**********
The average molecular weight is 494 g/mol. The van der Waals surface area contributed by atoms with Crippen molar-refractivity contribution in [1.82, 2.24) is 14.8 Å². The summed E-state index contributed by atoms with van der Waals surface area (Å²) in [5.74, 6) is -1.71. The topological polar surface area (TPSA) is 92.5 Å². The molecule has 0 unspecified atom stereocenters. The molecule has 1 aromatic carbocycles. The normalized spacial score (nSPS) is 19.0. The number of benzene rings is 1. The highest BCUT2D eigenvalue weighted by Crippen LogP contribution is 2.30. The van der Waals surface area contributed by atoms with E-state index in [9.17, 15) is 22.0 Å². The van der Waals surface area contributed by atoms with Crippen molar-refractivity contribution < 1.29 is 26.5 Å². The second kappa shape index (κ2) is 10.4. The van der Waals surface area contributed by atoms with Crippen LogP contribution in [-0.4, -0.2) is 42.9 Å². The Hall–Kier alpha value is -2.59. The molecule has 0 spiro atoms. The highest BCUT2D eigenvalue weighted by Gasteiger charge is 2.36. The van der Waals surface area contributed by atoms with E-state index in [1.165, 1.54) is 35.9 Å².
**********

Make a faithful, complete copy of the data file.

The average molecular weight is 494 g/mol. The van der Waals surface area contributed by atoms with Crippen molar-refractivity contribution in [1.82, 2.24) is 14.8 Å². The summed E-state index contributed by atoms with van der Waals surface area (Å²) in [5.74, 6) is -1.71. The topological polar surface area (TPSA) is 92.5 Å². The molecule has 0 unspecified atom stereocenters. The molecule has 1 aromatic carbocycles. The normalized spacial score (nSPS) is 19.0. The number of benzene rings is 1. The highest BCUT2D eigenvalue weighted by Crippen LogP contribution is 2.30. The van der Waals surface area contributed by atoms with E-state index in [9.17, 15) is 22.0 Å². The van der Waals surface area contributed by atoms with Crippen molar-refractivity contribution < 1.29 is 26.5 Å². The second kappa shape index (κ2) is 10.4. The van der Waals surface area contributed by atoms with Crippen LogP contribution in [-0.4, -0.2) is 42.9 Å². The Hall–Kier alpha value is -2.59. The molecule has 0 spiro atoms. The highest BCUT2D eigenvalue weighted by Gasteiger charge is 2.36. The van der Waals surface area contributed by atoms with E-state index in [1.165, 1.54) is 35.9 Å².